Session initiation protocol
Today, the trend is for VoIP intercom systems to incorporate session initiation protocol (SIP) connectivity for use over redundant fiber networks. Although SIP looks like a protocol, walks like a protocol and talks like a protocol, it is not, in and of itself, a protocol.
SIP is a somewhat confusing acronym because it isn’t a protocol in the sense of defining a codec, which of course details the parameters of an IP stream such as bandwidth, audio quality, packet size, latency, etc. What SIP actually represents is a characterization of how two devices should establish communication. Within that characterization are a number of codecs, which can be loosely described as communication protocols.
To use a simple analogy, SIP provides the introductions between multiple devices without knowing initially what language each device speaks. SIP will scan its database of languages (codecs) and negotiate the preferred common language (codec) that will enable the devices to converse with fluidity and complete understanding. SIP is, in effect, the matchmaker that enables interoperability.
Intercom vendors have spent the better part of two years involved in an on-going dialog with an EBU technical team formed to establish a common standard (EBU Tech 3347) for intercom compatibility between manufacturers. At one point, the EBU team organized a “Plug Test” between intercom vendors and manufacturers to establish whether their systems could indeed “talk” to one another. The aim for European broadcasters was to distance themselves from dependence on ISDN lines for interconnection as ISDN was in the process of being phased out for comms and program audio purposes. There are perhaps parallels in the North American market that should be considered. The result of the one-to-one testing was, overall, encouraging, but it was also clear that a great deal of work remains to be done to ensure that audio over IP can be shared between intercom devices, no matter whose name is on the box. That works continues today.
The development of comms interoperability standards is still in its early stages, but we have already used SIP-compliant technology to establish intelligent communication between systems. In a recent demonstration, an operator of one intercom simply pressed a panel key that was configured to talk to a specific operator using a completely different system at another location. Using SIP, the system called the other and said, in effect, “You have a call from another system,” and audio connectivity between the two was established immediately.
This is a completely new and previously unheard of approach in multivendor comms systems. It’s never been feasible before, but what’s more important from a user’s perspective is that it opens up huge possibilities for improvement by removing dependency on a single supplier. Suddenly it becomes possible to choose technology from multiple vendors rather than be tied to a single system that may not be performing to modern standards yet is too expensive to replace in its entirety.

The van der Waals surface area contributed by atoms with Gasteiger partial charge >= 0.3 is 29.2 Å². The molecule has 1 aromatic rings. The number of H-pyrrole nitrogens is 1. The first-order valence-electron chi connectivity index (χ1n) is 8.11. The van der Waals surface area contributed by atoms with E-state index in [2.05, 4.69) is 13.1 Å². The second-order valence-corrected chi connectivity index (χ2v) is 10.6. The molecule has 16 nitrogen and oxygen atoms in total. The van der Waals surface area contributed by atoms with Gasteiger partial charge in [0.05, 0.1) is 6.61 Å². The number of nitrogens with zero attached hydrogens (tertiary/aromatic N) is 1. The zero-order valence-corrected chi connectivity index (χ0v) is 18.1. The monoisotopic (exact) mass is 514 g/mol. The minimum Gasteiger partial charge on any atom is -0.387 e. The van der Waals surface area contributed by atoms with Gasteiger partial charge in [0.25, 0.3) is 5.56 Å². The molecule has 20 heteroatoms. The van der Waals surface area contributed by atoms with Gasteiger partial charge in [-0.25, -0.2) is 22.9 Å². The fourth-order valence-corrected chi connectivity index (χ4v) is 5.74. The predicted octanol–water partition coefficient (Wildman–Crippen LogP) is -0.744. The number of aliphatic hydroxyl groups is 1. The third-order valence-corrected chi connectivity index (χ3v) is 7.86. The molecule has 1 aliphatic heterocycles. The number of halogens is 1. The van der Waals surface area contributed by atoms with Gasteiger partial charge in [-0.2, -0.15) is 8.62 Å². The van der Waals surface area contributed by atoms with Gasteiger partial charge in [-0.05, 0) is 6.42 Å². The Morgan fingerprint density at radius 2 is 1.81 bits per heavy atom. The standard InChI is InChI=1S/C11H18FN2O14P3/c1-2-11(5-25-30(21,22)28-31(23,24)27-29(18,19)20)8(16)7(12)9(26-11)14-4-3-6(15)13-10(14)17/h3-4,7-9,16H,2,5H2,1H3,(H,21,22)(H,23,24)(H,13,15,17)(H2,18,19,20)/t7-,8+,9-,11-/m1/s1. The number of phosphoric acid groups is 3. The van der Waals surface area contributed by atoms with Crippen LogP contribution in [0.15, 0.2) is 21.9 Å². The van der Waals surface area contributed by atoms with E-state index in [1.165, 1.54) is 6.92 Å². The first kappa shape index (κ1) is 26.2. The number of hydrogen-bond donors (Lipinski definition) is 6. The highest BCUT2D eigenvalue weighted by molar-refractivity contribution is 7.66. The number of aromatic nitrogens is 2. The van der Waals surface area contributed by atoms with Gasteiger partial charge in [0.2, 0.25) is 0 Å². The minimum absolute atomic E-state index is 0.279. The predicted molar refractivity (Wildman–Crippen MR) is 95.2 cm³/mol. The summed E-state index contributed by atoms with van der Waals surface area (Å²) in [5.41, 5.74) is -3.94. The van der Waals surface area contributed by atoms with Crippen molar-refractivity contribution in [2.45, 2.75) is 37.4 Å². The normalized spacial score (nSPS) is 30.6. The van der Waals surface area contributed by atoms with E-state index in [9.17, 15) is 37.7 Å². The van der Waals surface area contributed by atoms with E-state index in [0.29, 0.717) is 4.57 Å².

Figure 1. With IP-based systems and SIP-compliant interoperability, it is now possible to establish multisite communication to sat trucks, news bureaus and affiliates over common and multivendor comms systems — all via IP.
With IP-based systems and SIP-compliant interoperability, it is now possible to establish multisite communication to sat trucks, news bureaus and affiliates over common and multivendor comms systems — all via IP. (See Figure 1.) It doesn’t matter if multisite means the next room or the other side of the world. The design of modern matrix technology includes the whole IT infrastructure it is destined for, plus built-in IP capability and SIP compliance from the start. It’s no longer something you have to add boxes or fiddly software to achieve.
Let’s now examine what’s called the distributed matrix concept. It’s subtly different from a centralized IP-based matrix.
Consider a new intercom system — perhaps your own — to be located in a 10-story building. The facility will include multiple studios, master control, edit suites, playout and lots of other areas, all connected by a conventional four-wire system tied to one large matrix — 64 x 64 , 128 x 128 or 256 x 256 — in a central apparatus room. Such a design requires everything to be cabled back to it.
If the cameras are located in studio A, you have to run cables back to the central apparatus room. The same with interfaces, control panels, everything. Engineers have to find their way through the ducting of the whole building to run cables to a central point somewhere else, perhaps quite some distance away. Such a solution is often disruptive, costly and time consuming.
With a distributed matrix system, you can avoid all of that by physically breaking the big central matrix into three or four smaller matrices, or nodes located throughout the building. The nodes are connected via multichannel digital audio with built-in redundancy on an IP platform. Voilà! You have a modern, IP-based distributed comms matrix architecture. The production team, engineering staff, directors, station managers, finance director and IT guy will immediately appreciate the numerous advantages, one being that they only have to talk to each other if they want to.
—Malcolm Reed is projects manager, Trilogy Communications.